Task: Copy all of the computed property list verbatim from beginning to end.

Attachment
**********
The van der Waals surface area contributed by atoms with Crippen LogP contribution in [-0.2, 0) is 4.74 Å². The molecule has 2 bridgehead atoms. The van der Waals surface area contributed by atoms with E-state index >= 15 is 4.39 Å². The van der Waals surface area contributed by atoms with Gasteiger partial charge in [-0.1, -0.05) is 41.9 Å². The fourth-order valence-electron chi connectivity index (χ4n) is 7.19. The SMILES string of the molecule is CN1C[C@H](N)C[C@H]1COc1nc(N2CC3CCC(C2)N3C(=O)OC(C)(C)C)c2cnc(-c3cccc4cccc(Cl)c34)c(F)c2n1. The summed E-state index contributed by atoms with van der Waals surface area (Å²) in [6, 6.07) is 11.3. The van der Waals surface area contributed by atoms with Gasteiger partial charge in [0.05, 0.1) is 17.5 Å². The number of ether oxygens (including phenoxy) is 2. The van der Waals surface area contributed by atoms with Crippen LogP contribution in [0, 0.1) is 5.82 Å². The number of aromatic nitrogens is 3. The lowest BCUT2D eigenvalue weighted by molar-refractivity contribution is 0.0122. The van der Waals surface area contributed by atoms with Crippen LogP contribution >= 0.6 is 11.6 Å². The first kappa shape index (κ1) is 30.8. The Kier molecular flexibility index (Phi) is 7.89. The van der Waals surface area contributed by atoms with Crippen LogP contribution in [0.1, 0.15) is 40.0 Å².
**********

The van der Waals surface area contributed by atoms with Crippen LogP contribution in [-0.2, 0) is 4.74 Å². The molecule has 2 bridgehead atoms. The van der Waals surface area contributed by atoms with E-state index >= 15 is 4.39 Å². The van der Waals surface area contributed by atoms with Gasteiger partial charge in [-0.1, -0.05) is 41.9 Å². The fourth-order valence-electron chi connectivity index (χ4n) is 7.19. The SMILES string of the molecule is CN1C[C@H](N)C[C@H]1COc1nc(N2CC3CCC(C2)N3C(=O)OC(C)(C)C)c2cnc(-c3cccc4cccc(Cl)c34)c(F)c2n1. The summed E-state index contributed by atoms with van der Waals surface area (Å²) in [6, 6.07) is 11.3. The van der Waals surface area contributed by atoms with Gasteiger partial charge in [0.05, 0.1) is 17.5 Å². The number of ether oxygens (including phenoxy) is 2. The van der Waals surface area contributed by atoms with Crippen LogP contribution in [0, 0.1) is 5.82 Å². The number of aromatic nitrogens is 3. The lowest BCUT2D eigenvalue weighted by molar-refractivity contribution is 0.0122. The van der Waals surface area contributed by atoms with Crippen LogP contribution >= 0.6 is 11.6 Å². The first kappa shape index (κ1) is 30.8. The Kier molecular flexibility index (Phi) is 7.89. The van der Waals surface area contributed by atoms with Crippen LogP contribution in [0.1, 0.15) is 40.0 Å².